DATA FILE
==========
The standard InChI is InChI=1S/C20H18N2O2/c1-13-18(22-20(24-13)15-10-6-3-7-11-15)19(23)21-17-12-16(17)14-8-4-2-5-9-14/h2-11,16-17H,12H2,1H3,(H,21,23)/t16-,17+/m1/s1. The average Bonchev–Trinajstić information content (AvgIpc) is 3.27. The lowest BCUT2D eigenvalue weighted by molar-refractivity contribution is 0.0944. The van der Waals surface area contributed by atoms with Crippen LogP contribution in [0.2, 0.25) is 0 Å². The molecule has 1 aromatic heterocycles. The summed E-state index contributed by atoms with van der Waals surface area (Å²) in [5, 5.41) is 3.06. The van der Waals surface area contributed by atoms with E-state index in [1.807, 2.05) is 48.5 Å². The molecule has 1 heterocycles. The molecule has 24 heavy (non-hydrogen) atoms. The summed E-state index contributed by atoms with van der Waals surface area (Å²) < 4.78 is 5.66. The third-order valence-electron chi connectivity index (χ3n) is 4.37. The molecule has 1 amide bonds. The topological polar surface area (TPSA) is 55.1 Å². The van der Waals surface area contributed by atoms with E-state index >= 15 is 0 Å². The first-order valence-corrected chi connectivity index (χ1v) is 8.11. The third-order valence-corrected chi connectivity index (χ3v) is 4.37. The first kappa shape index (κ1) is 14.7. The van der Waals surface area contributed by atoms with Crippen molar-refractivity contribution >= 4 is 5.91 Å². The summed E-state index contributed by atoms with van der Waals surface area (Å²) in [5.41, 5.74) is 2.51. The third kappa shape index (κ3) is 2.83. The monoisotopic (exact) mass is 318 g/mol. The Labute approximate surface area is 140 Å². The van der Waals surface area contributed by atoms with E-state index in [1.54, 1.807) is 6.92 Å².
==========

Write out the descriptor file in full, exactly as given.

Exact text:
The standard InChI is InChI=1S/C20H18N2O2/c1-13-18(22-20(24-13)15-10-6-3-7-11-15)19(23)21-17-12-16(17)14-8-4-2-5-9-14/h2-11,16-17H,12H2,1H3,(H,21,23)/t16-,17+/m1/s1. The average Bonchev–Trinajstić information content (AvgIpc) is 3.27. The lowest BCUT2D eigenvalue weighted by molar-refractivity contribution is 0.0944. The van der Waals surface area contributed by atoms with Crippen LogP contribution in [0.2, 0.25) is 0 Å². The molecule has 1 aromatic heterocycles. The summed E-state index contributed by atoms with van der Waals surface area (Å²) in [5, 5.41) is 3.06. The van der Waals surface area contributed by atoms with E-state index in [1.807, 2.05) is 48.5 Å². The molecule has 1 heterocycles. The molecule has 24 heavy (non-hydrogen) atoms. The summed E-state index contributed by atoms with van der Waals surface area (Å²) < 4.78 is 5.66. The third-order valence-electron chi connectivity index (χ3n) is 4.37. The molecule has 1 amide bonds. The topological polar surface area (TPSA) is 55.1 Å². The van der Waals surface area contributed by atoms with E-state index >= 15 is 0 Å². The first-order valence-corrected chi connectivity index (χ1v) is 8.11. The third-order valence-corrected chi connectivity index (χ3v) is 4.37. The first kappa shape index (κ1) is 14.7. The van der Waals surface area contributed by atoms with Crippen molar-refractivity contribution >= 4 is 5.91 Å². The summed E-state index contributed by atoms with van der Waals surface area (Å²) in [5.41, 5.74) is 2.51. The third kappa shape index (κ3) is 2.83. The monoisotopic (exact) mass is 318 g/mol. The Labute approximate surface area is 140 Å². The van der Waals surface area contributed by atoms with E-state index in [1.54, 1.807) is 6.92 Å².